When the Colene Hoose Elementary PTO in Normal, Ill., identified a big need for after-school programs, it got the ball rolling for some new, wildly popular clubs that have enriched students’ education and built school spirit.

Two years ago, parent Alexis Astorina and some fellow PTO members approached principal Adam Zbrozek about adding more student clubs; at the time, there was only a chess club. Zbrozek was equally eager to expand the offerings and said yes right away.

“We were really looking for a variety of ways to continue to reach out to kids in school and outside of school,” he says. “We were running the chess club for a number of years, and we knew we had people very interested in after-school activities. We wanted to see what else was out there.”

As the PTO worked to fundraise, get donations, and implement two clubs for the following school year, a Lego club and an art club, the principal worked on securing a grant.

“Everything sort of fell into place,” says Astorina, now secretary of the PTO.

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The new activities garnered immense interest. Almost 100 students signed up for the Lego club, which included robotics as well as building with plastic bricks, and 200 registered for the art club. There was a lottery for the Lego club the first year because the school had a limited amount of kits from the grant, so 80 kids got a spot. They were divided into two one-hour sessions per week, running for six weeks.

PTO leaders realized they would need more hands on deck, so they reached out to the Illinois State University art department. A talented graduate student helped come up with educational, creative art club projects for the children and also recruited more volunteers. The art club volunteers—a combination of college students, school art teachers, and parents—manned three art rooms during each weekly meeting.

At the end of the 2015-16 school year, the art club culminated with two large shows featuring the students’ artwork. Each child had a large poster board featuring four or five pieces.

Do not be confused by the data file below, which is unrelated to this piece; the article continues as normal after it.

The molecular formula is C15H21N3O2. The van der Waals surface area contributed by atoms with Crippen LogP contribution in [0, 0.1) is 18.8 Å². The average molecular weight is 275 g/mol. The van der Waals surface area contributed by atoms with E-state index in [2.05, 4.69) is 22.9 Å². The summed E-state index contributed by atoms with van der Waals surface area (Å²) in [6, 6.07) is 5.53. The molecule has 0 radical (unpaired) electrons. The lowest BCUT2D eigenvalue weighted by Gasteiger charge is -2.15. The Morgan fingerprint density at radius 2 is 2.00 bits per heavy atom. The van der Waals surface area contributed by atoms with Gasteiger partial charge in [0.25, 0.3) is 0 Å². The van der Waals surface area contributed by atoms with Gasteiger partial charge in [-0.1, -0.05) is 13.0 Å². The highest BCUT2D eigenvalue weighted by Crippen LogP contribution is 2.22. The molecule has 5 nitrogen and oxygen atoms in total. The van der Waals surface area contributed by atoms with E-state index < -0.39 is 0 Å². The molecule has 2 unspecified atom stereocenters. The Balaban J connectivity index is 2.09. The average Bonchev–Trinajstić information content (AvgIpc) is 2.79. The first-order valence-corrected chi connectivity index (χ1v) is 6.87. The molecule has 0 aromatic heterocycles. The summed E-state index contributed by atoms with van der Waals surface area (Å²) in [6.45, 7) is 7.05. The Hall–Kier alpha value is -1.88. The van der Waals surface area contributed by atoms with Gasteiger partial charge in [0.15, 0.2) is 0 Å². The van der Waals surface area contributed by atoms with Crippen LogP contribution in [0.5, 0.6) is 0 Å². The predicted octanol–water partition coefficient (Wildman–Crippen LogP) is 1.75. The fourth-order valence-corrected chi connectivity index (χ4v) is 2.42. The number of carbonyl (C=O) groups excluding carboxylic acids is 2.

A running club got its start during the year, too—the Heart and Sole club, aimed at building self-esteem in 4th and 5th grade girls.

Zbrozek runs the Lego club on his own, with the PTO setting up supplies in advance and assisting with coordinating the club’s curriculum. Some students learn how to program Lego robotics kits on laptops, while others work with free-build brick bins and complete challenges, like building mazes and pyramids.

The PTO secured donations of plastic bricks, art supplies, and cash from 24 local businesses. To cover the cost of additional supplies (and thus allow more students to participate), the PTO held restaurant fundraisers and a parents’ night out event.

In fall 2016, more than 200 students expressed interest in the Lego club and 243 children signed up for the art club. To accommodate everyone and avoid another lottery for the Lego club, the school now has four two-hour sessions per week, running for four weeks; the art club has four rooms running simultaneously. The PTO alternates the age groups of the clubs: Lego club starts with 4th and 5th grades, while the art club starts with kindergarten and 1st grade. The groups then switch, so students can participate in both clubs.

The art club costs $20 per year and Lego club $10, but the PTO waives the fee for families in need. Zbrozek calls the PTO and involved family members “essential” to the success of the clubs.

The undertaking hasn’t been without its challenges; the PTO must consistently look for both funds and volunteers to keep the clubs going. Still, Astorina says the clubs have made parents want to be more involved—and helped them like their kids’ school more. “This school is a very different place,” she says. “Before, school spirit wasn’t very high. The clubs have brought everybody together.”


Colene Hoose Elementary PTO

Normal, Ill.
520 students, grades K-5

Expanding the After-School Clubs Program

Ongoing

  • Hold fundraisers

January

  • Apply for grant funding
  • Partner with principal or other staff to help with grantwriting

April

  • Brainstorm for club ideas and send surveys to gauge students’ interests

May

  • Select final club topics
  • Plan fundraisers
  • Meet with art teacher to plan educational projects

June to August

  • Solicit donations (money and supplies) from local businesses
  • Hold summer fundraiser
  • Organize Lego kits and bins and plan curriculum
  • Continue to work on planning art projects
  • Set dates for clubs and outline a plan

August to September

  • Set up information booth with sign-up forms at open house
  • Reach out to local college or university for student to help with clubs
  • Recruit parents, teachers, and staff to help
  • Install Lego software; order art supplies
  • Set dates for art show